Home Media News & Blog How Slow is Slow, Part 4
How Slow is Slow, Part 4

How Slow is Slow, Part 4


How slow is slow?

In the previous posts (part 1, part 2, part 3), we’ve concluded that the tempo at which one should practice is determined by one’s own abilities.

We want to be able to obey the cardinal rules, playing embellishments accurately and evenly, when we practice. We might discover that tempo by working with an instructor. We might arrive at it through some experimentation.

We can also look to the voice of experience to arrive at some concrete guidelines in order to determine the tempo at which we should practice slowly in order to develop accuracy and evenness.

The Dojo’s Next Level Blueprint provides excellent suggestions not only for tempos at which we should use to learn a tune, but it also provides a plan for bringing the tune up to performance speed.

The starting point is determining the target tempo. How fast should you plan to perform the tune when all is said and done? In the Next Level Blueprint, Andrew presents the following guidelines for 2/4 Marches, Strathspeys, Reels, and Jigs:


Even if you don’t compete, these are good guidelines for performance tempos. If you are an intermediate piper, for example, you would want to target 65 BPM for a 2/4 March.

In order to practice a tune so that you can reach the target tempo over a six-month period, the BluePrint outlines a plan, using suggested target tempos for each month, which moves you up the ladder gradually. The blocks and suggested target tempos are:

  • Block 1: Learning Phase (first month): 45% to 55% of max tempo.
  • Block 2: “Weakness Building” Phase (second month): 55% to 70% of max tempo.
  • Block 3: “Weakness-2-Memory” Phase (third month): 60% to 75% of max tempo.
  • Block 4: “Painfully-Open-Embellishments” Phase (fourth month): 65% to 80% of max tempo.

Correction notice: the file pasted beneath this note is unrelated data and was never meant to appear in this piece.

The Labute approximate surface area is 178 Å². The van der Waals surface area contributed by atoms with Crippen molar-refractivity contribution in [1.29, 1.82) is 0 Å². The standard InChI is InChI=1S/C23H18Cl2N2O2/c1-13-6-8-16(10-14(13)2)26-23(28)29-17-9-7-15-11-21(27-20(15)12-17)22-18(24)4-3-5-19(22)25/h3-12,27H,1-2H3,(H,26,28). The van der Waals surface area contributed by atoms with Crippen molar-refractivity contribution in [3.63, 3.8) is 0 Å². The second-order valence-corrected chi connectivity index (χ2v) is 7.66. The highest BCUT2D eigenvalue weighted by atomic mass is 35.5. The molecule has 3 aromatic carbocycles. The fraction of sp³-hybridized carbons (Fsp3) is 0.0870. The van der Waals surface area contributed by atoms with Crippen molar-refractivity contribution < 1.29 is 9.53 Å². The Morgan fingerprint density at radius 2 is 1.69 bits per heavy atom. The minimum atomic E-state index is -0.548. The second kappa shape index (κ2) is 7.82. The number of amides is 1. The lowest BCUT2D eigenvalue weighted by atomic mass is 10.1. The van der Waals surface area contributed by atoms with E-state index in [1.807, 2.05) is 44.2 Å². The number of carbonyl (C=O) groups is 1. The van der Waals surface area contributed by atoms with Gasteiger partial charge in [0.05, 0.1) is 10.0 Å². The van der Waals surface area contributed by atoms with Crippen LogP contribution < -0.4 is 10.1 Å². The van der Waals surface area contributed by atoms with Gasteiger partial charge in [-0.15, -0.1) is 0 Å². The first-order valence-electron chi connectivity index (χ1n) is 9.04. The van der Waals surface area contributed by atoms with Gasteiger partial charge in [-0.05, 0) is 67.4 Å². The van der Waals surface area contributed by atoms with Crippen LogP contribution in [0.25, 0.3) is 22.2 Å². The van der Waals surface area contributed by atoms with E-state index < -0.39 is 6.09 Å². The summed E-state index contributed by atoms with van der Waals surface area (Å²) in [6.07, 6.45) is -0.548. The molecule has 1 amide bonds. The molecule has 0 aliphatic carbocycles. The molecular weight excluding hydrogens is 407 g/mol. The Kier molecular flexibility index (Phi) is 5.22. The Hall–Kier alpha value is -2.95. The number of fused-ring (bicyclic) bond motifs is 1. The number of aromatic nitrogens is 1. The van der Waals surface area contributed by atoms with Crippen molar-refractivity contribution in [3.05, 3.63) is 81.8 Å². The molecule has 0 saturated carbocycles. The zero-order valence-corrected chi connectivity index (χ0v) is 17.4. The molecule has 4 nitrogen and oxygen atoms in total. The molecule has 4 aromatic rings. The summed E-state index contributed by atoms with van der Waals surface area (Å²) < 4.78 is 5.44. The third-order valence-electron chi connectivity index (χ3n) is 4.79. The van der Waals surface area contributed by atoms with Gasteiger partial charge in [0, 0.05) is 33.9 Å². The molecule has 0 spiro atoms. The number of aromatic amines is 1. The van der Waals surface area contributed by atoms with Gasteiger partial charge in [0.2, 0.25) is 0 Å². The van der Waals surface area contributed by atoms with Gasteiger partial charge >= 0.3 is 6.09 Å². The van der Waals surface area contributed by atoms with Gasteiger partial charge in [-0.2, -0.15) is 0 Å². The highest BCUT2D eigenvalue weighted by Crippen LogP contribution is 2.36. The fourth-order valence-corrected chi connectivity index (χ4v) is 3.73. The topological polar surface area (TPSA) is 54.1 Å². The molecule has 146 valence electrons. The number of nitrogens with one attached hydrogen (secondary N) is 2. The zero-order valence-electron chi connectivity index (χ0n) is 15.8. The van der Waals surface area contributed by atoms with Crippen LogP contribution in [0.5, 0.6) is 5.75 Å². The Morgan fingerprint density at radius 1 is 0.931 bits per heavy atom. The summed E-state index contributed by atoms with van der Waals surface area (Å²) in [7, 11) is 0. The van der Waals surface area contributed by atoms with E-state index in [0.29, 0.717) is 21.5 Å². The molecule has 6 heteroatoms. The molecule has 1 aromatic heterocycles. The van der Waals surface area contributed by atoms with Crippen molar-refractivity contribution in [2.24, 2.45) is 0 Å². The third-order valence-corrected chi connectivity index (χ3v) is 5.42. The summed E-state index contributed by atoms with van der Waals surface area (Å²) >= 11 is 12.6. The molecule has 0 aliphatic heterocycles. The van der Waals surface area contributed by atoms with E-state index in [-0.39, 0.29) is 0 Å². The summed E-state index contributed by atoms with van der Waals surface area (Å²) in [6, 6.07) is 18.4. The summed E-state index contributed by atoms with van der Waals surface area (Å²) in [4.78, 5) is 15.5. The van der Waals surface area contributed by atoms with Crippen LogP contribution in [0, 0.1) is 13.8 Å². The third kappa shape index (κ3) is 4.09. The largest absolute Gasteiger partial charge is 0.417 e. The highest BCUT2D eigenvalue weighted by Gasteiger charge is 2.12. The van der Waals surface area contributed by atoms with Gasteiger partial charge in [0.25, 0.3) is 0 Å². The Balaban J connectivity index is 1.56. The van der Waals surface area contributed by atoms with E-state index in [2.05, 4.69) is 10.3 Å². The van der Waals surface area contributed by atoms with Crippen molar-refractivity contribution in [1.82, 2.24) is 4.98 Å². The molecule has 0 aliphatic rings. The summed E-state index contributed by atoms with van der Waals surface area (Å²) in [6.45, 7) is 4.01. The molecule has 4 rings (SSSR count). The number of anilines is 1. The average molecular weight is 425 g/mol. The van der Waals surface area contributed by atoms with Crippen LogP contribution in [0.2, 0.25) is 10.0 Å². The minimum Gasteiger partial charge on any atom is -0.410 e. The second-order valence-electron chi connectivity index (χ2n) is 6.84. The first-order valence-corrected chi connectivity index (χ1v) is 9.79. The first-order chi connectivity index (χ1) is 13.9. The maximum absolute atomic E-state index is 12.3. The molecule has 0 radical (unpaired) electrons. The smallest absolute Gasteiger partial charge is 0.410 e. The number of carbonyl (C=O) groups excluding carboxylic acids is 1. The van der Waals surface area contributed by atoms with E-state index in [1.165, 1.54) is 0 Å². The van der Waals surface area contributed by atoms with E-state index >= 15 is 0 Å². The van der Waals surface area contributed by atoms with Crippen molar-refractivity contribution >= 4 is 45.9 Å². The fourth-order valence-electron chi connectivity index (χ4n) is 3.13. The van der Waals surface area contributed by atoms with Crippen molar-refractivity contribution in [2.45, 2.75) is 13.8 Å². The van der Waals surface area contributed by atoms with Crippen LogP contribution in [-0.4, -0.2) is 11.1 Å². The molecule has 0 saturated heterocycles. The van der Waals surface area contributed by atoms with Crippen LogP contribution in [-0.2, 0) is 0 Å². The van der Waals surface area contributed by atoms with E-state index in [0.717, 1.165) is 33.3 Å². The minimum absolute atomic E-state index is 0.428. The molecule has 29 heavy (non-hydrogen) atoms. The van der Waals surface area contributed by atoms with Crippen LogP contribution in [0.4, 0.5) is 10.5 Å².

• Block 5: “Late-On-Purpose” Phase (fifth month): 70% to 85% of max tempo.
  • Block 6: The “It’s Go-Time” Phase (six month): 80% to 95% of max tempo.

During the “Learning Phase,” the first month, we would practice our 2/4 March at 45% to 50% of the target tempo. If we were intermediate pipers, our target tempo would be 65 BPM. Thus, in each of the blocks, we would practice at the following minimum and maximum tempos:

  • Block 1: 29 BPM to 35 BPM.
  • Block 2: 35 BPM to 45 BPM.
  • Block 3: 39 BPM to 48 BPM.
  • Block 4: 42 BPM to 52 BPM.
  • Block 5: 45 BPM to 55 BPM.
  • Block 6: 52 BPM to 61 BPM.

No to be overly wonkish, but I’ve truncated the decimal portion of each percentage. If one were to round up the percentages, one would get a max tempo of 62, for example, in Block 6. The more important point is that the BluePrint is a suggested plan; you can tailor it to suit your needs. More importantly, though, we now have concrete guidelines for how slowly we should practice and how we should build a tune up for performance.

Always keep in mind, though, that as you increase the tempo, you must continue to obey the cardinal rules:

If you increase the tempo and find that you are not playing accurately and evenly, slow the tempo back down.

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Mark Olson Mark Olson is a software engineer in Omaha, NE. Over the years, he has played numerous musical instruments including the bagpipes, guitar, piano, flute, and saxophone. As a young man, Mark competed as a solo piper. Due to the demands of raising a family, Mark had to forgo his musical pursuits. While he regrets the fact he gave up the bagpipes, he is proud of the fact that both of his sons have grown to be fine young men. With the nest now empty, he has picked up the pipes once again. If he gets his chops, and his groove, back, he plans to compete again as a solo piper.